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Houston Home Sales Hit Record in June

Published Jul 23, 2019 by Maggie Martin

According to the latest data from, the average number of new home sales in Houston surpassed Dallas as the top Texas market in June. 

The company, which compiles information based on data from local Multiple Listing Services, including the Houston Association of Realtors (HAR), reports Houston hit a record with nearly 1,400 new home sales in June based on a 12-month rolling average. June’s average price for new homes in Houston was $358,810 – lower than Dallas and Austin, and the lowest for Houston in the past six months. 

The Houston Chronicle reports Ben Cabellero, owner of, said “The resilience of Houston shines through in its housing numbers when you consider how strongly it has bounced back from the impact of Hurricane Harvey, and [the] Dallas-Ft. Worth new home sales market remains a juggernaut.”

Houston’s rental market is also going strong. According to the latest data from HAR, rentals for single-family homes increased three percent compared to June ’18, while townhome and condominium rentals increased 3.2 percent. 

Read more from the Greater Houston Partnership’s monthly home sales update, as well as the report and the Houston Chronicle report

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Economic Outlook: Houston Office, Multifamily Face Tough Road, Single-Family Housing on the Rise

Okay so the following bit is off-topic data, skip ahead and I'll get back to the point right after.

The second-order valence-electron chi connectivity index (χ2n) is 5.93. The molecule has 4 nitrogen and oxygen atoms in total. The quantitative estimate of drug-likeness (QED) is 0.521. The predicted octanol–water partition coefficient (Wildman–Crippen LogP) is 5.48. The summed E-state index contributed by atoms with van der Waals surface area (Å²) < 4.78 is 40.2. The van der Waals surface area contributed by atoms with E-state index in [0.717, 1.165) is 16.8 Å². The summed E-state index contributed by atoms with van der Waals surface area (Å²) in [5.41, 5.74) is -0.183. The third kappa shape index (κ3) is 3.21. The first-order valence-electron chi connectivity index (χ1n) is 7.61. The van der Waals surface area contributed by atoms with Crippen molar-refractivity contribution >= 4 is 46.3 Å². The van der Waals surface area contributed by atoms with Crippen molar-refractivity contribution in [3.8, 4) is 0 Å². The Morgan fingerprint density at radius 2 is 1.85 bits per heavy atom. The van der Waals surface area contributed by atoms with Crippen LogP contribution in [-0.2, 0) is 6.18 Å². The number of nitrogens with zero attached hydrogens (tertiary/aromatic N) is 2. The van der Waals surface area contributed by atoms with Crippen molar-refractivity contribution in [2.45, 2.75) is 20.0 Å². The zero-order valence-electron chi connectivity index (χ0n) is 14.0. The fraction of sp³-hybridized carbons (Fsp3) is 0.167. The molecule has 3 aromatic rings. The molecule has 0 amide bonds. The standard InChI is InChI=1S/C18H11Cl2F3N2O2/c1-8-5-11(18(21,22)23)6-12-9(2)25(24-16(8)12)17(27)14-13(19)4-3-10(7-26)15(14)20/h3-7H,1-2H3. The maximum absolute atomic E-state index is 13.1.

Parts of the Houston economy are showing promising signs of recovery and the local outlook is strong for sectors such as single-family housing. But in other segments of the real estate market such as office and retail, the forecast is concerning as new construction pushes vacancy up.  These and other topics were part of the latest Economic Update from the Partnership’s Senior Vice President of Research Patrick Jankowski on August 25. Jankowski gave an overview of the current national and local landscape before honing in on the real estate market.  Here are a few takeaways:  One good measure of the nation’s economic recovery is continuing jobless claims. In May, more than 22 million people were filing continuing claims for benefits, meaning two or more consecutive weeks of claims. That nationwide figure has dropped to 15.8 million as of last week.  A survey of economists conducted by the Wall Street Journal shows a consensus view of Q3 GDP growth of around 18.3%, followed by lower growth of around 6% in Q4. This follows negative GDP growth in Q1 and Q2.  Houston currently has about 92% of the jobs it had in February. That’s a higher percentage of job retention than other major cities including Chicago, Los Angeles, Washington D.C. and New York. “Yes, we have had to deal with the fallout from the oil and gas sector along with the pandemic, but other sectors are helping lift us up,” Jankowski said.  Initial jobless claims here in the Houston metro were 15,667, down from a height of 76,007 in early April. However continuing claims in Houston climbed to 271,011 in July, up from 32,988 in March. Jankowski said it’s the high level of continuing claims that has him concerned.  The region lost a total of 365,200 jobs at the beginning of the pandemic and the majority (258,000) remain to be recouped.  Another economic indicator, City of Houston building permits, are down to $4 billion from $4.9 billion in 2019. Construction starts are also down about $3.7 billion this year compared with last year.  Jankowski said industry sectors including manufacturing, government, energy and transportation and warehousing continue to struggle.  Commercial and Residential Real Estate  Jankowski said real estate is a bit of a mixed bag, with some sectors of the industry doing much better than others.  With the obvious impact of the pandemic, the office market is increasingly concerning. Current vacancy rates are hovering around 20% to 22%, but with sublease availability factored in, the effective vacancy rate is more than 25%.  Jankowski said the last time the Houston office market experienced healthy absorption was 2014. Since the beginning of 2015, the area has seen negative absorption—or product coming back on the market—of about 8 million square feet.  There is close to 40 million square feet of office space currently available on the market with another 4.2 million square feet under construction as of Q2. “I don’t see a scenario for the office market where we get below a 20% vacancy rate for the next five years,” Jankowski said. “We won’t see significant office leasing for a while right now.” The industrial sector had been doing fairly well until recently. The current vacancy rate is 8.1%, up from 5.5% two years ago. Jankowski said with another 16.3 million square feet of new product currently under construction, we could reach an effective vacancy rate of 12% factoring in sublease space.  Retail has suffered significant setbacks amid the pandemic as many stores are forced to close permanently, including major big box stores. That has caused pain in retail centers where smaller stores rely on the bigger anchors to drive traffic. The vacancy rate is currently just 5.8% but there is concern over how much retail space will be thrown back onto the market by shuttered stores before the pandemic is over.  On the multifamily front, there are currently 40,000 apartment units under construction. To absorb those units, the Houston region would need to create another 240,000 jobs, which simply won’t happen quickly on the heels of the pandemic. Jankowski said the math just doesn’t add up. “Over half of Class A properties are offering incentives to get renters in,” he said. “We are going to continue to see weakness in the market.” Housing remains the brightest spot in real estate with housing starts in the area actually up 10.5% in the last six months over the same period a year ago. Existing home sales also remain quite strong, suggesting a level of long-term confidence among Houstonians.  Jankowski provides a monthly economic update available to members of the Partnership. Members can watch his full presentation available via the Member Portal. To learn more about membership, visit the membership page. Get additional data and analysis from our Research team and read Jankowski's latest Economy at a Glance focused on the impact of the energy sector on Houston.